Steve Lumbley, who worked for Tilton's ministry in 1991 when the original Primetime Live investigation took place, told a reporter for the Dallas Observer in 2006 that reports of prayer request disposal that were the centerpiece of the 1991 Primetime Live exposé were highly exaggerated. In an article for the dallasobserver. com blog "Unfair Park", Lumbley asserted that "[t]he mailings all had some kind of gimmick. They weren't godly at all. But the primary allegation that came out of that--that prayer requests were thrown away--was categorically untrue, and I can guarantee you that was not a normal practice. " However, Lumbley, who now runs a Christian watchdog website called ApostasyWatch. com, does credit ABC and the Trinity Foundation for exposing Tilton's unethical fundraising tactics, noting that "God was using Ole and ABC to chastise Tilton and bring him down. "
The Trinity Foundation still monitors Tilton's television ministry as part of Trinity's ongoing televangelist watchdog efforts. In a 2003 interview published in Tulsa World, Ole Anthony estimated that with none of the Word of Faith Family Church overhead and with television production costs at a fraction of the original Success-N-Life program, Tilton's current ministry was likely grossing more than $24M (U. S. ) per year tax-free. 
In 1985, two American men began distributing a video they compiled lampooning Tilton and his ostensible conversations with God. The video exploits Tilton's facial expressions and preaching style. Entitled Pastor Gas, the video featured a medley of footage from Success-N-Life, overdubbed with well-timed sound effects of flatulence. Flatulence is the production of a mixture of gases in the digestive tract of Mammals that are byproducts of the digestion process Unofficial VHS copies of the video circulated in the United States through the late 1980s, under such titles as Heaven Only Knows, The Joyful Noise, and The Farting Preacher. After the hosts of The Mark and Brian Show, a radio program in Los Angeles, mentioned the video on the air, the video's authors saw the market potential and began selling official copies of their creation. Los Angeles (lɑˈsændʒələs los ˈaŋxeles in Spanish) is the largest City in the state of California and the American West Similar videos have since been made in more recent times using more recent footage of Tilton and are distributed throughout the internet, all under the Farting Preacher name. The video distribution (including digital bootlegs distributed online) expanded public awareness of Robert Tilton and his controversial "television ministry".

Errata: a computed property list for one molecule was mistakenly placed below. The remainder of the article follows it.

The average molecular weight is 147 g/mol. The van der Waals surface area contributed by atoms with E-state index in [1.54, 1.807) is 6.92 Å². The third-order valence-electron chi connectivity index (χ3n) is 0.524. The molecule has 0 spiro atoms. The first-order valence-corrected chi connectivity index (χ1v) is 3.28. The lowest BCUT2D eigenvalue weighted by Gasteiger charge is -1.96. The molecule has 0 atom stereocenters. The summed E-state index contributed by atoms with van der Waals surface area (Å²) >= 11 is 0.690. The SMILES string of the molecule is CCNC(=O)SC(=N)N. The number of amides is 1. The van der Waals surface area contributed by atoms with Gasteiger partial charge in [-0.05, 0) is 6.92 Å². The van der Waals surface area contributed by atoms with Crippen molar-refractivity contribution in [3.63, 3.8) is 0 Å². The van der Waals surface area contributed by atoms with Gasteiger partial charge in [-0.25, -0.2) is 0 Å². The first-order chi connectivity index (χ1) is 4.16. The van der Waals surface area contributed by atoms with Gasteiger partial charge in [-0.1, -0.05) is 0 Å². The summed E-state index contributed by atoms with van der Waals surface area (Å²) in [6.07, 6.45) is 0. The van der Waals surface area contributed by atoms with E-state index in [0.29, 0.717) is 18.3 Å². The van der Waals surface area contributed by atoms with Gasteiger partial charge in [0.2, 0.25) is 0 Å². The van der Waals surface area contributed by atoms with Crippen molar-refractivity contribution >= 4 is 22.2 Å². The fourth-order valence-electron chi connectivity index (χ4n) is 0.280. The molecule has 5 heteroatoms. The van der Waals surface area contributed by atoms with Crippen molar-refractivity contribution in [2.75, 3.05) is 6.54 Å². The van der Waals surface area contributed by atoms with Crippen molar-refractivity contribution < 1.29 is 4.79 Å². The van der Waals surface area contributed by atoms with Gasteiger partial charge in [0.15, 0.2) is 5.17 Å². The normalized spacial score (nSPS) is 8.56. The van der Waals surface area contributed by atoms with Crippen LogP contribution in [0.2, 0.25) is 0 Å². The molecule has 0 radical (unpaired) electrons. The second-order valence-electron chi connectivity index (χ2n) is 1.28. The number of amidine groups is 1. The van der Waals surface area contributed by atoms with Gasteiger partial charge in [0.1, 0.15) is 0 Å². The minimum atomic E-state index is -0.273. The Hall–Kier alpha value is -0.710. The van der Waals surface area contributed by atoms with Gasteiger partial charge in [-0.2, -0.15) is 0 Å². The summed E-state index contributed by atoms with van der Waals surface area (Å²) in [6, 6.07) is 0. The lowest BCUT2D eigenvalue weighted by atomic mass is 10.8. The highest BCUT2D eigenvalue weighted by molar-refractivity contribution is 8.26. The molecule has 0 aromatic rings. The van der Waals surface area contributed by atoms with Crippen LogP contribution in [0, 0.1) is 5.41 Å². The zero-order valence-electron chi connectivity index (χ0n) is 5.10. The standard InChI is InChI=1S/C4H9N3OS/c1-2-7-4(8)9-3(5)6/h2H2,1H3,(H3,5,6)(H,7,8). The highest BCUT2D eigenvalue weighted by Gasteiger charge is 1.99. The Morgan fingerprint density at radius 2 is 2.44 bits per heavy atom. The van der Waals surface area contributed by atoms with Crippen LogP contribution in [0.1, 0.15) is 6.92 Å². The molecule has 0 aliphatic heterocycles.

The stand-up comedy material of Ron White also includes mention of Robert Tilton. Stand-up comedy is a style of comedy where the performer speaks directly to the audience with the absence of the theatrical " Fourth wall " Ron White (born December 18, 1956) is a Grammy Award -nominated American stand-up comedian from Fritch Texas. In the opening to White's act in the first Blue Collar Comedy Tour movie, Ron claims that "while sitting in a beanbag chair naked eating Cheetos," he finds Tilton on TV and believes Tilton is talking specifically to him: "Are you lonely?" "Yeah. The Blue Collar Comedy Tour began in January 2000 when Jeff Foxworthy started touring with three of his comedian friends Bill Engvall, Ron White, and " "Have you spent half your life in bars pursuing sins of the flesh?" "Man, this guy's good. . . " "Are you sitting in a beanbag chair naked eating Cheetos?" Ron gapes in horror before squeaking, ". . . Yes sir!" "Are you going to get up and send me a thousand dollars?" (#pause for effect#) "Close! Thought he was talking about me for a second. Apparently, I ain't the only cat on the block (who) digs Cheetos!"
In the early 2000s, the Trinity Foundation put together a number of news broadcasts, including the initial Primetime Live piece, from the years surrounding the investigations into Tilton's ministry on a DVD entitled The Prophet of Prosperity: Robert Tilton and the Gospel of Greed. The Trinity Foundation is a watchdog ministry founded by Ole Anthony in 1972 and based in Dallas, Texas ( USA) The DVD also includes segments from The Daily Show's "God Stuff" (hosted by Trinity Foundation member John Bloom, a. The Daily Show (known in its current incarnation as The Daily Show The Trinity Foundation is a watchdog ministry founded by Ole Anthony in 1972 and based in Dallas, Texas ( USA) John Bloom (born 1931 is an English Entrepreneur, known for his success and failure at the Rolls Razor company in selling Washing machines k. a. Joe Bob Briggs), excerpts from the Pastor Gas videos, and a number of mocking music videos, as well as moments from Success-N-Life showing Tilton's more outrageous claims of "visions from God". Joe Bob Briggs is a Pseudonym and persona of John Irving Bloom (born January 27, 1953) a syndicated American film